“When I started there was nothing like us around. No one had the nuanced understanding of what placement in this city meant,” Reid says. “I really wanted to be an intimate service that provided clarity on fit, which for me is the most important guide for admissions. It’s not about the best schools—it’s about which schools are best for your child and family.”

Families primarily seek out Smart City Kids for guidance to nursery and grade school admissions. Most of the families are affluent and are largely focused on independent schools (i.e. private nursery and ongoing schools) but Reid, with her clients’ interests in mind, will often counsel them to be savvy about their public school options as well. She also does a lot of work with lower-income families who can’t afford her normal fees.

The process of getting to know a client begins with a detailed three-page questionnaire. “I’m a clinician by training, so talking and vetting is an essential part of the discussion,” Reid says. “We take a lot of time pinpointing what each family’s values and priorities are—and will try to take a 360-degree look at each child… And you know what? When you ask parents big questions about who they are and what they stand for, they know that you are someone who will care deeply about their child.”

Her child-focused approach is an important part of her appeal; but needless to say, so is her astute knowledge of city schools and admissions. “I’m strategic. I don’t sugar coat. I don’t speak in veiled terms,” Reid says. “In an [admissions] system that has too many veils, I operate with transparency with my clients.”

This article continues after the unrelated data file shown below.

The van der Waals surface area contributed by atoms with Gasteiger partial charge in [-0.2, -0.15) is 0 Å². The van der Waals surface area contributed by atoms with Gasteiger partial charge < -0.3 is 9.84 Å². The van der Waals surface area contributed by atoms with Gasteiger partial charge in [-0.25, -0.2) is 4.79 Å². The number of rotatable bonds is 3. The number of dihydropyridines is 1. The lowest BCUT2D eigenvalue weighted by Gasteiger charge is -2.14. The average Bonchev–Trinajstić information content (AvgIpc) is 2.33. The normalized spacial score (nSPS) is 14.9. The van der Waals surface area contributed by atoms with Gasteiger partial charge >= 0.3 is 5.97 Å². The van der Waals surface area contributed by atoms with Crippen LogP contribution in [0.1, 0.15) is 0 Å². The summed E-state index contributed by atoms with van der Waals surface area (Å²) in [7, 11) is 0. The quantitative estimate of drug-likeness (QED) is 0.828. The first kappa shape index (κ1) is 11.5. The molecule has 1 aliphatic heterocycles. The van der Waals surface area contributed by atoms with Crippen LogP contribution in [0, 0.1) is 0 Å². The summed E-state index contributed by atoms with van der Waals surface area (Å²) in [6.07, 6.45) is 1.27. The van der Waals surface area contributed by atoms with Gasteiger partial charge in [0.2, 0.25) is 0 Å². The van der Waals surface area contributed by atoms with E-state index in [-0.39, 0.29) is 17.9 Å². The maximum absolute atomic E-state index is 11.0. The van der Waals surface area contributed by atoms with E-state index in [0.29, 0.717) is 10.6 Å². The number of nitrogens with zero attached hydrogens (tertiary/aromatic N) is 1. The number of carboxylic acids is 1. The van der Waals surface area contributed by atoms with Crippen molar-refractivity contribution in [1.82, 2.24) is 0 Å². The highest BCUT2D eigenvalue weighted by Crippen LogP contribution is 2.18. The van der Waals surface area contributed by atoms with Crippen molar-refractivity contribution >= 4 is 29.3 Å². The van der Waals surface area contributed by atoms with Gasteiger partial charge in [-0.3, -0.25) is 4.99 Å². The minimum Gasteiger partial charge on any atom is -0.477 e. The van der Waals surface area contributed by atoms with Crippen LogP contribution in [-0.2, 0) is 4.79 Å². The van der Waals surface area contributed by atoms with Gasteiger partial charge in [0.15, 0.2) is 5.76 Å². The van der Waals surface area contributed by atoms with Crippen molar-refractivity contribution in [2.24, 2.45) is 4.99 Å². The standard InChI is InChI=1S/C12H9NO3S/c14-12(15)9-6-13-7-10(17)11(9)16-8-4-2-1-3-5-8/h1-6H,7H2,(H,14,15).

Both public school and private school admissions have their public face and their less public nuances—but, by and large, private school admissions has a bigger personal component: there is more time spent with applicants and their families, and school admissions directors will often speak with nursery school directors about the applicants from their school. One of the ways that Reid has gained the respect and trust of many in the private school admission world, if not everyone, is by not only being a trustworthy partner but also by having well-regarded consultants on her staff who are from that world, like her “main squeeze,” Terri Decker, who previously worked in admissions at Ethical Culture/Fieldston and at YMCA Co-op Nursery School.

Still, Smart City Kids never makes any guarantees—as some other school consultants are reputed to do. Reid asserts that she has a very high success rate. Families who work with her and her team to focus on schools that really are a good match for their child; and who are willing to apply to a decent number of schools (and not just the ones that are the most competitive to get in to), usually end up with good options. She also commits herself to an ongoing relationship with any of her families who don’t initially end up with a spot somewhere.

Another part of her success that she takes enormous pride in is her work with parents with low incomes but big dreams for their kids (families, in other words, with backgrounds much like her own). “Yup, we do a bit of Robin Hood here, we leverage our resources,” Reid says. “I’m no longer a social worker, but I’m still totally passionate about education—and how it can make the biggest difference in a child’s life.”

It certainly has for Reid and her children. Her youngest son, Ty, is in grade 9 at a top boarding school in New Jersey. And as for Armani, whose educational fate was the early catalyst that led his mom into school admissions, he’s now at Yale, where he’s studying psychology and economics, and is one of the stars of their resurgent basketball team.